Interview of Marlene Juliane by Sophie Pellegrini // My drawings are always about humans, especially women. I think one reason is that I can identify myself better with my figures when they are female. I often try to draw relatable situations and feelings.
Interview of Marlene Juliane by Sophie Pellegrini
Tell us a bit about yourself!
My name is Marlene and I‘m an illustrator based in Cologne, Germany. I draw women and explore female forms with my illustrations. Currently I’m studying media psychology in Cologne.
How did you get started in the arts? What drew you to illustration, and why is that your medium of choice?
I’ve always been drawing and it was always about human faces and bodies. About 2 years ago, I got myself a drawing pad, as I wanted to experiment with a new medium. I liked it because it gave me so many new creative options and enabled me to bring my ideas to (digital) paper. That’s why digital illustrating became my favorite technique.
It seems like most of work illustrates women and female bodies. Why are you drawn to drawing this subject matter?
That’s true; like I’ve said before, my drawings are always about humans, especially women. I think one reason is that I can identify myself better with my figures when they are female. I often try to draw relatable situations and feelings. Another reason is that I explore questions about the perception of women and what it’s like to live inside a female body with my drawings. To say is simply: It’s probably because I am a woman.
Tell us a bit about your work process.
I often use photographs as reference for my illustrations. I draw with an iPad Pro, using an app called ProCreate. First I draw the outlines of the figure and then I draw some extras plants, etc. After this, I try out different colors—that’s one of the reasons I like digital drawing, because it gives you the option to change colors and details or delete little mistakes as often as you want. After that I draw the lights and shadows with colors and with little dots and lines, too; I like to mix these two methods. The last thing I do is draw details like little freckles or the lighting in the eyes.
I don’t post an illustration right after finishing, instead I wait a few hours or sometimes a few days to come back and see if I’ve missed something. The problem with that is that it’s hard sometimes to really finish a drawing, because there are always a few details I’m not sure about that I want to change. Posting it online puts an end to it and is a good way to really finish a project.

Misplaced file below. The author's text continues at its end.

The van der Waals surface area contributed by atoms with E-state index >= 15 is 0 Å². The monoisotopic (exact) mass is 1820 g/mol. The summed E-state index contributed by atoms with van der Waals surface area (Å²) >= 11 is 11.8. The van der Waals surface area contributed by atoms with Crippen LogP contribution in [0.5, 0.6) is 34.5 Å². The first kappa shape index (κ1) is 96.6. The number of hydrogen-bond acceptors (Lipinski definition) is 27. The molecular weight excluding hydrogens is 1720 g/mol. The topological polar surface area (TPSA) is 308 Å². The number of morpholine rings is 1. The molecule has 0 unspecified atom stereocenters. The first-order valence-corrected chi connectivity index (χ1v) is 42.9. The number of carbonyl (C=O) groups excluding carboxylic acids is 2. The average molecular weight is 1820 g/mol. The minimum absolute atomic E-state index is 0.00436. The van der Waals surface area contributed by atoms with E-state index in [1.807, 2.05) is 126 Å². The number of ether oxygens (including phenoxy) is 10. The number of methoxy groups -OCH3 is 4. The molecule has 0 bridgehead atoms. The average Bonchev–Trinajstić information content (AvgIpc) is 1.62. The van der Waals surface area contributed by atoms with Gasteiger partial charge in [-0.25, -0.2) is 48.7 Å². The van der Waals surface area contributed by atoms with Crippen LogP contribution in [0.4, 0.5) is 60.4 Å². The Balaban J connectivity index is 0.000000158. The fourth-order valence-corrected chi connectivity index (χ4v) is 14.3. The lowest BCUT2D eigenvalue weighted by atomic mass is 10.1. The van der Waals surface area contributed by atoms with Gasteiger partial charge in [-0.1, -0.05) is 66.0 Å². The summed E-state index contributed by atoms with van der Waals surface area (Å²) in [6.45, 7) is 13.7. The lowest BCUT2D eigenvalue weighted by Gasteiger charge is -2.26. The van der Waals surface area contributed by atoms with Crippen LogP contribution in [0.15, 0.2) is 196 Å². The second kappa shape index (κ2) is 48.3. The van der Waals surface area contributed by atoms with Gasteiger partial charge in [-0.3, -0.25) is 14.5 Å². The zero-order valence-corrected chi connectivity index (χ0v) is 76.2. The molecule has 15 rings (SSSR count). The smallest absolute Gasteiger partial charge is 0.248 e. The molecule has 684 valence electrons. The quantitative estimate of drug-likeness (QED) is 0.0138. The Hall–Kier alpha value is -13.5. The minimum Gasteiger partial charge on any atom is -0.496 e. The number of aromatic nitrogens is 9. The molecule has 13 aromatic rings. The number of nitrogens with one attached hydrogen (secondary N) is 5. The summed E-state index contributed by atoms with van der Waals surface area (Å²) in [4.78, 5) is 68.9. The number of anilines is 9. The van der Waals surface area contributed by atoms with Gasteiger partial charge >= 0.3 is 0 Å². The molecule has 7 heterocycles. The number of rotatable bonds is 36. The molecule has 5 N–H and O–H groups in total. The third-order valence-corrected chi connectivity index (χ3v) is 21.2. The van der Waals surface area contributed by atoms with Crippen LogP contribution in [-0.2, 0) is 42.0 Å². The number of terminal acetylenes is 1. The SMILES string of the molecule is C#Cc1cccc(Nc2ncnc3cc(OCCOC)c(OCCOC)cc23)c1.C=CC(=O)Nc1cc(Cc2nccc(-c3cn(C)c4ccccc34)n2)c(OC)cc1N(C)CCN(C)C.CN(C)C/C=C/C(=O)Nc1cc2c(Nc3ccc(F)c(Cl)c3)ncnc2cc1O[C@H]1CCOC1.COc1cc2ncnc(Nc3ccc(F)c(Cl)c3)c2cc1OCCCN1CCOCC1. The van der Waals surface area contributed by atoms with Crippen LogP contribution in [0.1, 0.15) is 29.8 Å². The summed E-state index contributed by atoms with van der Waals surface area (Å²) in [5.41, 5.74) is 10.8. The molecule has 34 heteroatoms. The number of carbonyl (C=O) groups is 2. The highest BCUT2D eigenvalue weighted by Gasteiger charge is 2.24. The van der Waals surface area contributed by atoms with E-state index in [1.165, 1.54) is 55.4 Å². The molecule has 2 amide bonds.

What inspires you?
It’s often a photograph I find or take that inspires me to make a drawing. Also I find inspiration in situations and feelings in my everyday life. Or when I’m on Instagram and look at illustrations or paintings by other artists, then I feel the urge to draw something, too.
Who are some of your favorite artists and why?
I like Lucian Freud, especially the portraits and the nudes he painted; “Hotel Bedroom” and “Girl with a Kitten” are really nice paintings by him. I like his paintings because they are intense, honest, and kind of unapologetic, especially the nudes. Another artist I admire is Frida Kahlo, I’ve even named my cat after her.
Do you have any advice for new, young artists just getting started?
I don’t think I am an all-knowing old master artist who is able to give some wise advice about getting started in the arts, I feel like I am at the beginning, too. But I think an important thing to do is to not get discouraged if drawings don’t work out or you don’t find a way to bring your ideas to paper or you see other artists who you think do a better job than you or when you submit your stuff and it doesn’t get accepted. Just keep on drawing.
If you could go anywhere in the world right now, where would you go and why?
This will sound so boring, but most of the time I’m pretty good with just being at home.
How can we keep up with your work?
You can follow me on Instagram.
If you’d like to support my art, you can buy a print here.